north carolina criminal lawRaise the Age: NC – New Law Changing the Age of Majority from 16 to 18 – North Carolina Criminal Law

Recently, North Carolina criminal law has had some very exciting changes. As of the time of this post, anyone 16-years-old or older that is accused of a crime is automatically tried as an adult in adult criminal court, regardless of the crime. Although not in effect yet as of this writing, North Carolina will be changing the age of majority from 16 to 18 for purposes of North Carolina criminal law. Criminal defendants under age 18 will no longer automatically be tried as adults. This law is to take effect on December 1, 2019.

Once the new law takes effect on December 1, 2019, these young criminal defendants will no longer be treated the same as their adult counterparts. Rather, they will prosecuted in juvenile court, depending on the crime. Note that juvenile criminal defendants can still wind up in adult criminal court if they are accused of certain crimes or if the facts lend themselves to a finding that adult criminal court is the appropriate court for juvenile defendant. This law simply does away with the blanket rule that all 16-and17-year-olds are to be tried as adults in NC criminal courts.

What states still try all 16-and-17-year-olds as adults?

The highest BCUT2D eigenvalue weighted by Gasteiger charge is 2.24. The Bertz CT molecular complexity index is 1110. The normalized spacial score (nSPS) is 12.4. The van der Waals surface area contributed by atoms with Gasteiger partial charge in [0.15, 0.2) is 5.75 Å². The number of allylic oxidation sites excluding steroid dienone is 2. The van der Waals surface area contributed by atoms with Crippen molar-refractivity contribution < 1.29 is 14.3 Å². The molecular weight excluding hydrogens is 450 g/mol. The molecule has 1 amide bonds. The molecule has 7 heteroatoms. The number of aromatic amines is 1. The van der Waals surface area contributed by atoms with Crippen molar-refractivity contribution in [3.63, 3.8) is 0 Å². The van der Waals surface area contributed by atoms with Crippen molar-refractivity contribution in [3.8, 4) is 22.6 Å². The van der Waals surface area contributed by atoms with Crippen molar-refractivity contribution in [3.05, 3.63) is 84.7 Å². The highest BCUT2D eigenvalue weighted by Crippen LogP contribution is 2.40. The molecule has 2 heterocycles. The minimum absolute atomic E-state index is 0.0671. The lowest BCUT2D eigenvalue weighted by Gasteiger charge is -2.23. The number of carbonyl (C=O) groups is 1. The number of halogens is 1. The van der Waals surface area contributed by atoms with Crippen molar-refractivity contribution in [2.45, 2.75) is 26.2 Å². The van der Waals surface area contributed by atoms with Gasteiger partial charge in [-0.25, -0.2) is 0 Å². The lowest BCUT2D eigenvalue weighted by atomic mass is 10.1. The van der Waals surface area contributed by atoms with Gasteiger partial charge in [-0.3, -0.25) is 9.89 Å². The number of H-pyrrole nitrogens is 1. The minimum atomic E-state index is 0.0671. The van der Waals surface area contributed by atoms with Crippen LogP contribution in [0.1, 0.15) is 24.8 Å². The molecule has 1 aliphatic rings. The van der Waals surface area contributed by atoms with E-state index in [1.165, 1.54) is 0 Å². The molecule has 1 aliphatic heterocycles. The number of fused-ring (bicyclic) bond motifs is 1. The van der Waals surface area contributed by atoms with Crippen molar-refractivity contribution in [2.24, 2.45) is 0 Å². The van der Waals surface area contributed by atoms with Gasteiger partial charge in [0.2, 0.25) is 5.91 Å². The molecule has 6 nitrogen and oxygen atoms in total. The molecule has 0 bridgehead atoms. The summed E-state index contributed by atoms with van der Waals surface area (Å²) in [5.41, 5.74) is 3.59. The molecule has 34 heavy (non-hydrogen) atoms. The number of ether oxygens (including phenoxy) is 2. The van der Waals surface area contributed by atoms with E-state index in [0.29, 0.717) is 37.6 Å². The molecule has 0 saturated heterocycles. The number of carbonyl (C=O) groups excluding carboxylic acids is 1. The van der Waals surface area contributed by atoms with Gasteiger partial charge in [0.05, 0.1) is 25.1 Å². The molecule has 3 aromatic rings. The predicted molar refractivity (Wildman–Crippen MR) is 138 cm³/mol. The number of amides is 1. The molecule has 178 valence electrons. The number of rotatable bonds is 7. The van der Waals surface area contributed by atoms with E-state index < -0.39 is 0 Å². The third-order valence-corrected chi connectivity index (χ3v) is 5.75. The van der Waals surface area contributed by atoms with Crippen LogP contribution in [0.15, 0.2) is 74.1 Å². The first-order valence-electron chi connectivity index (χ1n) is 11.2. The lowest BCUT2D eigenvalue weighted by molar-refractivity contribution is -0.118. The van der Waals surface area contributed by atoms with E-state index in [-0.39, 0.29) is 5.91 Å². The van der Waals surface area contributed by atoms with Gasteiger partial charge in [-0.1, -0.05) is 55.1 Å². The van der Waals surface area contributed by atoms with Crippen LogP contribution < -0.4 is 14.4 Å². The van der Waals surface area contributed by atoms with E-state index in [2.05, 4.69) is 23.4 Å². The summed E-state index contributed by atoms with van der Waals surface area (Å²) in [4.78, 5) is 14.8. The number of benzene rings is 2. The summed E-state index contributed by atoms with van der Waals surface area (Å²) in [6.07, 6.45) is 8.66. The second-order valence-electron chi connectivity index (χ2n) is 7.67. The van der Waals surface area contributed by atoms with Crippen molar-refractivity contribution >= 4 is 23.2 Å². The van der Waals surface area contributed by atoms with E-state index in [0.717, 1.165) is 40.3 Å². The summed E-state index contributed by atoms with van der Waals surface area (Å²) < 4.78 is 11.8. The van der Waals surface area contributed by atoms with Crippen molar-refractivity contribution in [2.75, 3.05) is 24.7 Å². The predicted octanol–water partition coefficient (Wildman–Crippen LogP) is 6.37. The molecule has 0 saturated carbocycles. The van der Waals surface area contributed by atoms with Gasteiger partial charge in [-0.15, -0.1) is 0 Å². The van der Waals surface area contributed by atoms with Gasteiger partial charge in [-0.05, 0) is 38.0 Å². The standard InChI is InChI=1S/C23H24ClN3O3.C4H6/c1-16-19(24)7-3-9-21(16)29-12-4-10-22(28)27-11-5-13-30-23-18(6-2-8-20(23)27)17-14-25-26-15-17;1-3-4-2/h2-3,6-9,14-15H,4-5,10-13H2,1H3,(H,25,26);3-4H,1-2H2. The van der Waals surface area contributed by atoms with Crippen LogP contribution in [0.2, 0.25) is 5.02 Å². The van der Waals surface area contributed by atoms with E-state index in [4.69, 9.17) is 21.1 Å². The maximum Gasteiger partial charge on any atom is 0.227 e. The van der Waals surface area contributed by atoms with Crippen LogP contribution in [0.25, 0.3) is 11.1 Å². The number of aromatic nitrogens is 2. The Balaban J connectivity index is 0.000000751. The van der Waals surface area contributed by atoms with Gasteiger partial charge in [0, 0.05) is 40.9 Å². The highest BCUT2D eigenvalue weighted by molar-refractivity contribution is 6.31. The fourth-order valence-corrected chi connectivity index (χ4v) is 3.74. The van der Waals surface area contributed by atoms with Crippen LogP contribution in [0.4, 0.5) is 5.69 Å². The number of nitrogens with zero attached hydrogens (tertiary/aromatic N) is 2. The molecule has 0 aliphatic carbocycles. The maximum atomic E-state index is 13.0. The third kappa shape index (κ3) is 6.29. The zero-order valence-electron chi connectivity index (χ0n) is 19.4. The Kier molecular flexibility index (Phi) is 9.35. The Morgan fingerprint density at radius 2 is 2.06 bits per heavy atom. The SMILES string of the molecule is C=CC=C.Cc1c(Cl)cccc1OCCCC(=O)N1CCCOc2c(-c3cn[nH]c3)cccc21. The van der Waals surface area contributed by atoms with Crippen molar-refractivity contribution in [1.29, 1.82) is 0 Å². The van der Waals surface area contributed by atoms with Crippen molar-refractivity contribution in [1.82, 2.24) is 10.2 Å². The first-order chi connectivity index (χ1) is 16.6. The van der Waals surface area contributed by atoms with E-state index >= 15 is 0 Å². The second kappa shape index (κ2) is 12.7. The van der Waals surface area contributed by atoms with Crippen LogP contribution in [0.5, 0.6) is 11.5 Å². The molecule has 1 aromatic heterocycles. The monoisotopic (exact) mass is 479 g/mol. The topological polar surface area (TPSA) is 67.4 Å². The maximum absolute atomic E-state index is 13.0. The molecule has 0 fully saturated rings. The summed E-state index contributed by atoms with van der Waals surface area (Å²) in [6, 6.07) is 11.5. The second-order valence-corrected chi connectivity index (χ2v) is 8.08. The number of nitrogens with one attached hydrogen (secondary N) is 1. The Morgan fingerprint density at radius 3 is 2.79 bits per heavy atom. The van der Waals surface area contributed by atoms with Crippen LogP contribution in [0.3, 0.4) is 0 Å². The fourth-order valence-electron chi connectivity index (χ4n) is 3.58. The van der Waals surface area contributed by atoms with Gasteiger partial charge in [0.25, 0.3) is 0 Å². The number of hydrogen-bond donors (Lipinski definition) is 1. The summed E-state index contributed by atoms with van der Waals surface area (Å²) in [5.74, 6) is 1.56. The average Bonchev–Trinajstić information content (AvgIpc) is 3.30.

North Carolina is the last state in the United States to raise the age of majority to 18-years-old for criminal law purposes. New York was the only other state that still prosecuted minors as adults, but it passed a bill changing the age of majority to 18.

What does it mean to be tried as an adult?

This means that, although the 16-or-17-year-old is still considered a minor with regard to most things in NC, they are considered an adult for purposes of criminal law. A 16-year-old is treated no differently than an adult in the eyes of the law. Adult criminal court automatically has jurisdiction over these young criminal defendants. The severity of the crime is irrelevant. Most of these kids are charged with very minor petty crimes.

So, what happens now when a 16-or-17-year-old has been charged with a crime?

Unfortunately, the young criminal defendant will still automatically be tried as an adult. Since the law has not taken affect yet, these kids will be stuck in this antiquated system that will linger for almost two more years in North Carolina. And unfortunately, it does not seem that prosecutors are willing to be more lenient on these individuals in light of the new law.

If you are facing criminal charges, you should contact a criminal defense lawyer to discuss your options. Whether you are facing state charges in North or South Carolina or federal charges in North or South Carolina, contact Gilles Law for a free consultation.